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It is a good read. I've never thought of a guitar string as a antenna, but it was good for understanding it.

Antennas / Understanding Your Multiband End-Fed Half-Wave By Daniel Marks, KW4TI.
« Last post by gil on August 18, 2017, 11:37:02 AM »
Great read... File attached.


General Discussion / Re: U.S. Navy unit discovers HF radio communications
« Last post by gil on August 18, 2017, 11:35:27 AM »
One word comes to mind... Duh!

General Discussion / Re: U.S. Navy unit discovers HF radio communications
« Last post by htfiremedic on August 18, 2017, 09:53:35 AM »
That's funny!   Didn't they use that "new technology" in Vietnam??  I may be mistaken, but.....

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General Discussion / U.S. Navy unit discovers HF radio communications
« Last post by Sparks on August 17, 2017, 10:26:14 PM »

The Commander of Task Force (CTF) 75, Fleet Combat Camera Pacific (U.S. Navy), has recently discovered that HF Radio across the Pacific actually works …

Commander, Task Force (CTF) 75 successfully completed communications systems tests using high-frequency (HF) radio waves to broadcast voice and data 6,050 miles from Naval Base Guam to Port Hueneme, California, July 27, 2017.

The assessment tested the capabilities of expeditionary forces to use HF waves to deliver data over the Pacific. HF has become a viable alternative for military forces when more common forms of communication, such as satellites, are unavailable.
Common communication devices used by the U.S. military incorporate satellites. CTF-75 has been testing HF systems in the case of satellite communication failure. HF is a frequency wave broadcast that is transmitted around the curvature of the Earth. Unlike other forms of frequencies, such as very-high frequencies and ultra-high frequencies, the transmission is not distorted by terrain or physical obstructions.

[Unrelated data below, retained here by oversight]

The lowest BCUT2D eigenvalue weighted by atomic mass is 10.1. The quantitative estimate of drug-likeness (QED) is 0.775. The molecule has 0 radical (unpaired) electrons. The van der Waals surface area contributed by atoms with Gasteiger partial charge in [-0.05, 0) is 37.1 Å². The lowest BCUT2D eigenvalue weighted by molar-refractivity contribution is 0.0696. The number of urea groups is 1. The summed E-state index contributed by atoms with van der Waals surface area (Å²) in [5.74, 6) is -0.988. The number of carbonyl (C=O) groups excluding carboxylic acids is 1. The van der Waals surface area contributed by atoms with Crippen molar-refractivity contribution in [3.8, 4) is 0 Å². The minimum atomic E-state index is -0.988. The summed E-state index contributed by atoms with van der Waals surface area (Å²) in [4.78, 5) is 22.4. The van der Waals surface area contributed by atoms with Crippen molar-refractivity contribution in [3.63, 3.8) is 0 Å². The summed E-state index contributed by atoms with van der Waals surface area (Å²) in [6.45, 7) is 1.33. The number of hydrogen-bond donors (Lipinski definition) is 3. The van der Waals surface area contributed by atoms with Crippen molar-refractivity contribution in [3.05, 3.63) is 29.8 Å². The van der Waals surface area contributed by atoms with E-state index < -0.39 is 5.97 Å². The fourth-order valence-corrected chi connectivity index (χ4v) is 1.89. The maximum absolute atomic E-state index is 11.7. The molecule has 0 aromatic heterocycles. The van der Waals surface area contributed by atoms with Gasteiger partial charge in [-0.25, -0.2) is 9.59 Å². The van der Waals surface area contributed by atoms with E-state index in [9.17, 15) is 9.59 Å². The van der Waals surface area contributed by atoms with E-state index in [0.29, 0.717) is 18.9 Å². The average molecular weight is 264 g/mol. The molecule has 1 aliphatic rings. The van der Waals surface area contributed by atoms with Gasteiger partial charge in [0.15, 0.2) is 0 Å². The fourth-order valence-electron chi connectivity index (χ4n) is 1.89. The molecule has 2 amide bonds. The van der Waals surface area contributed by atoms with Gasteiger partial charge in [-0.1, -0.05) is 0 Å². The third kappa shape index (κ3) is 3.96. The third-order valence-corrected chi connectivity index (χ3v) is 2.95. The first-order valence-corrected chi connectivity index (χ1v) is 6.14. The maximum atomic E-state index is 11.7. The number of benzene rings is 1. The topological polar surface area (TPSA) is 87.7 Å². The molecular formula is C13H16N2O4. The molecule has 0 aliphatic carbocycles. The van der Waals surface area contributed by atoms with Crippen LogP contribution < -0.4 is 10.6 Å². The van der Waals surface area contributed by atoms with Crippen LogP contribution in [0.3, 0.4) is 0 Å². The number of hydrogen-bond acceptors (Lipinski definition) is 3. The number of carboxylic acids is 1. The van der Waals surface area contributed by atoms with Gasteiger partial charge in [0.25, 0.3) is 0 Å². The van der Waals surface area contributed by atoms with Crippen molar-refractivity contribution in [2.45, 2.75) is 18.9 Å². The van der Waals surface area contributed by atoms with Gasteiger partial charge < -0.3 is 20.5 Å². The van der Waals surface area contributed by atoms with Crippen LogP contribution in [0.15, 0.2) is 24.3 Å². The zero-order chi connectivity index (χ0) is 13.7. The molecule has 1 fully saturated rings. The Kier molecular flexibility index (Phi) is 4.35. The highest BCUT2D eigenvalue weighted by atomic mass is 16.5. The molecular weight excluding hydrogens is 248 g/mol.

“We may not always have access to operational equipment or the latest assets, but as communicators we should have a backup plan that is ready to be executed,” said Carmon.

Well done, boys! — Next: The Wheel. And then: Gunpowder …
New To Radio / Re: Do I need an SWR meter for a backpack rig?
« Last post by SlowBro on August 17, 2017, 12:16:46 PM »
Thanks all! I'll try to remember to report my success or failure later.
Antennas / Re: Can you recommend a backpackable 40M QRP homebrew design for my BoB?
« Last post by gil on August 16, 2017, 08:25:37 AM »
Don't forget to post about it, with photos ;-)


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General Discussion / Re: PLEASE READ! Welcome to Radio Preppers.
« Last post by gil on August 16, 2017, 08:22:04 AM »
Hello and welcome aboard :-)

The most reliable band for NVIS is 80m.  Don't ditch the 2m band... Using USB on 2m can greatly increase its range. 2m USB can cover the near-regional range and 80m the far-regional range. Both can work DX under some conditions, especially 80m. Any band works for local, so we might as well use VHF or UHF with shorter antennas.


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Antennas / Re: Can you recommend a backpackable 40M QRP homebrew design for my BoB?
« Last post by SlowBro on August 16, 2017, 07:53:21 AM »
On your advice I picked up the parts to make a tuner with SWR LED indicator. Simple and cheap circuit. For the antenna wire I will solder in spade connectors to alter the config between Windom, end fed, and dipole. Thus I won't have to pick only one configuration. I'll carefully match coax in the New Carolina Windom style having its necessary 10' of coax vertical, and a choke of ferrite snap ons and coiled coax at the end. That choke should only benefit the end fed and dipole configurations so it should make a great three-in-one portable antenna.